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Canyon Ridge Christian Church Two-Steps into Meyer Sound MICA System
Canyon Ridge Christian Church in Las Vegas is a congregation mushrooming in size in America's fastest-growing city, so it's no surprise to find the church in the midst of a major facilities expansion program. By the middle of 2007, for example, the main worship auditorium will be expanded to more than double its present size. Part of the plan calls for installation of a 40-cabinet self-powered Meyer Sound system, with MICA compact high-power curvilinear array loudspeakers as the keystone element.
As it turns out, that long-planned installation will be "step two" of the MICA-based system. The first step arrived, somewhat unexpectedly, earlier this year.
"The church's original sound system, which was almost 10 years old, suddenly reached the end of its rope," remarks Adam Ogden, technical director at Canyon Ridge. "When some major components died, we decided not to patch it up. Instead, we went ahead and bought part of the proposed MICA system, and simply scaled the arrays to fit our present size."
With a seating capacity of about 1,250, the current worship auditorium now benefits from sound provided by left and right arrays of five MICA cabinets each. Sub-bass pumps out of twin floor-standing 700-HP ultrahigh-power subwoofers, while an LD-3 compensating line driver takes care of the system drive processing. The interim upgrade also included a DiGiCo D1 Live digital console. The systems were supplied and engineered by Ford Audio/Video, with logistical coordination by Kevin Potts and project engineering by Jason White, both of the Las Vegas office.
"Even though it's an interim system, it works extremely well," remarks Potts. "The MICA array is perfect for this room, primarily because it spreads out the highs evenly over such a wide angle."
Ogden immediately noted the improvements. "The clarity is remarkable, with every voice and instrument individualized," he observes. "You hear every nuance of the piano, the attack of the acoustic guitar strings, subtle things from the drummer…everything has its own space, but it's easy to balance and blend in the mix."
Canyon Ridge's "step one" system gives the church a head start on the larger system, which will be scaled to cover a room with a maximum capacity of 2,790. The church's ambitious expansion plans had been in the works since early 2003, with the Dallas-based consulting firm of Acoustic Dimensions brought on board to design the AV systems. Several preliminary proposals were already under consideration when Ogden was hired as technical director later that same year.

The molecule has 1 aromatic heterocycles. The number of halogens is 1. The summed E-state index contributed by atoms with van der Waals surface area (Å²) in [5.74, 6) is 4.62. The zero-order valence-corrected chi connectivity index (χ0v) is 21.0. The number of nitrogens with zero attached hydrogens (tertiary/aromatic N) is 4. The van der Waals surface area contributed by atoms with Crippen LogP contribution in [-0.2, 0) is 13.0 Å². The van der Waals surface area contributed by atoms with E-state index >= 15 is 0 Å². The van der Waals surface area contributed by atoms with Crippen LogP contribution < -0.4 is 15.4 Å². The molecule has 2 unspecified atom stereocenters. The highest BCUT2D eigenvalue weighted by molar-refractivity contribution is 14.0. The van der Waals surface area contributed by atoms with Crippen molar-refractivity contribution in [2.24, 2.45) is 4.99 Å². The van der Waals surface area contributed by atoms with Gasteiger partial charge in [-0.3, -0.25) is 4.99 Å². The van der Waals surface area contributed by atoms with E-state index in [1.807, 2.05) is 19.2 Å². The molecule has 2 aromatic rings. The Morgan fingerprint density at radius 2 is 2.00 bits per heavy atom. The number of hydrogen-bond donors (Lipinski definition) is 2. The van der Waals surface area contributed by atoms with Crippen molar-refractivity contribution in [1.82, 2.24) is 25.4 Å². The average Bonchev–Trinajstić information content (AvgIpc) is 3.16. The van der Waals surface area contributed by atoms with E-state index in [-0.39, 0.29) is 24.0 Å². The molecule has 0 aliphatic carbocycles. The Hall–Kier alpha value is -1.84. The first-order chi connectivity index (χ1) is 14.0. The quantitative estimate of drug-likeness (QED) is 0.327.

"Soon after I arrived the expansion program was put on hold for a year, and that gave us a chance to evaluate all our options," recalls Ogden. "Being in Las Vegas, I took the opportunity to listen to some Meyer Sound systems, and I took a technical tour of the system at the Colosseum at Caesars built for Celine Dion. A few months later, I heard a MICA system demo at the Shrine Auditorium in LA. That sealed the deal."
Acoustic Dimensions' project manager Robert Rose concurred with the new direction, noting that MICA's size and acoustical properties were a good fit for the proposed expansion. Rose worked with Acoustic Dimensions' Rick Lavin to develop the basic concept into a finished design, relying on Lavin's mastery of Meyer Sound's MAPP Online Pro acoustical prediction program. The final proposal comprises left and right arrays of eight MICA cabinets each, with one CQ-2 narrow coverage main loudspeaker per side to provide fill to the corners. A CQ-1 wide coverage main loudspeaker fills in the center, and UPJ-1P compact VariO loudspeakers serve as downfill and rear delays. The two 700-HP subwoofers will remain in service, and the present plan is to supplement bass for the center and rear with a flown array of four M3D-Sub directional subwoofers. Two Galileo loudspeaker management systems are dedicated to signal distribution, EQ and delay.
Ogden says that the church was influenced to make the investment in the new system by the proximity of the Las Vegas Strip, which necessarily sets a high standard for technical production values. "We have an important message to communicate," he maintains, "and our use of technology reflects our commitment to making sure it is heard. What we're doing here is very different than what you see on the Strip, but that makes it even more important to deliver our message with at least the same effectiveness."